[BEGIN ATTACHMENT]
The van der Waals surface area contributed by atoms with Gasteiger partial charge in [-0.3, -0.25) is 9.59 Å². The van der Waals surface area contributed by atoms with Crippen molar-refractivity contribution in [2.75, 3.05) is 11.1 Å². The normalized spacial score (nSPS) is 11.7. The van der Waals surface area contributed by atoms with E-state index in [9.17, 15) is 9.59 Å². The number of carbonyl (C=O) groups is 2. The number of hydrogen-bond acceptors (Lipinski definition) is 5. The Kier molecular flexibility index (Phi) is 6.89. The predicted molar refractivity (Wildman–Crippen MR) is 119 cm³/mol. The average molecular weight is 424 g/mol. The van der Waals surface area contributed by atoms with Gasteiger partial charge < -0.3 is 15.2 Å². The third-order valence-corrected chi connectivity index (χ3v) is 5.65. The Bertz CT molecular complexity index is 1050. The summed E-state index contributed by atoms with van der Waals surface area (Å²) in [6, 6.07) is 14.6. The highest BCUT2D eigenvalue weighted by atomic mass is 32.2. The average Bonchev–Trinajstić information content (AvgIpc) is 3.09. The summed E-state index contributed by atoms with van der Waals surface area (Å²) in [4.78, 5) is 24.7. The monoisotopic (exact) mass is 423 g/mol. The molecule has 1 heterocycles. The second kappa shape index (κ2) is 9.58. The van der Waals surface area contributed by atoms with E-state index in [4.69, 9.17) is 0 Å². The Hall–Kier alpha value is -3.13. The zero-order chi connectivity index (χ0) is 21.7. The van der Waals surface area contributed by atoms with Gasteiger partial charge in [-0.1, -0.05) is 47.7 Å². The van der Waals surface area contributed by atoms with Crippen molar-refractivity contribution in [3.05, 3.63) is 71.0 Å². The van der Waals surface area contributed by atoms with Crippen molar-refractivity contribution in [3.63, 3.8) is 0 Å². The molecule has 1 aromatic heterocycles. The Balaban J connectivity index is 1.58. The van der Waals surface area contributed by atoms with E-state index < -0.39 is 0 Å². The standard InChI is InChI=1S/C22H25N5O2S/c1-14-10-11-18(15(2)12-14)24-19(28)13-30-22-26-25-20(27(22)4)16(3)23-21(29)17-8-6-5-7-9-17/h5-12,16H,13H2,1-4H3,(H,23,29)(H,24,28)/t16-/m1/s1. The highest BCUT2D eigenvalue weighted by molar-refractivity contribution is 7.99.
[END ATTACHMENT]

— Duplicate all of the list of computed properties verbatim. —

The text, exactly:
The van der Waals surface area contributed by atoms with Gasteiger partial charge in [-0.3, -0.25) is 9.59 Å². The van der Waals surface area contributed by atoms with Crippen molar-refractivity contribution in [2.75, 3.05) is 11.1 Å². The normalized spacial score (nSPS) is 11.7. The van der Waals surface area contributed by atoms with E-state index in [9.17, 15) is 9.59 Å². The number of carbonyl (C=O) groups is 2. The number of hydrogen-bond acceptors (Lipinski definition) is 5. The Kier molecular flexibility index (Phi) is 6.89. The predicted molar refractivity (Wildman–Crippen MR) is 119 cm³/mol. The average molecular weight is 424 g/mol. The van der Waals surface area contributed by atoms with Gasteiger partial charge < -0.3 is 15.2 Å². The third-order valence-corrected chi connectivity index (χ3v) is 5.65. The Bertz CT molecular complexity index is 1050. The summed E-state index contributed by atoms with van der Waals surface area (Å²) in [6, 6.07) is 14.6. The highest BCUT2D eigenvalue weighted by atomic mass is 32.2. The average Bonchev–Trinajstić information content (AvgIpc) is 3.09. The summed E-state index contributed by atoms with van der Waals surface area (Å²) in [4.78, 5) is 24.7. The monoisotopic (exact) mass is 423 g/mol. The molecule has 1 heterocycles. The second kappa shape index (κ2) is 9.58. The van der Waals surface area contributed by atoms with E-state index in [4.69, 9.17) is 0 Å². The Hall–Kier alpha value is -3.13. The zero-order chi connectivity index (χ0) is 21.7. The van der Waals surface area contributed by atoms with Gasteiger partial charge in [-0.1, -0.05) is 47.7 Å². The van der Waals surface area contributed by atoms with Crippen molar-refractivity contribution in [3.05, 3.63) is 71.0 Å². The van der Waals surface area contributed by atoms with Crippen molar-refractivity contribution in [3.63, 3.8) is 0 Å². The molecule has 1 aromatic heterocycles. The Balaban J connectivity index is 1.58. The van der Waals surface area contributed by atoms with E-state index < -0.39 is 0 Å². The standard InChI is InChI=1S/C22H25N5O2S/c1-14-10-11-18(15(2)12-14)24-19(28)13-30-22-26-25-20(27(22)4)16(3)23-21(29)17-8-6-5-7-9-17/h5-12,16H,13H2,1-4H3,(H,23,29)(H,24,28)/t16-/m1/s1. The highest BCUT2D eigenvalue weighted by molar-refractivity contribution is 7.99.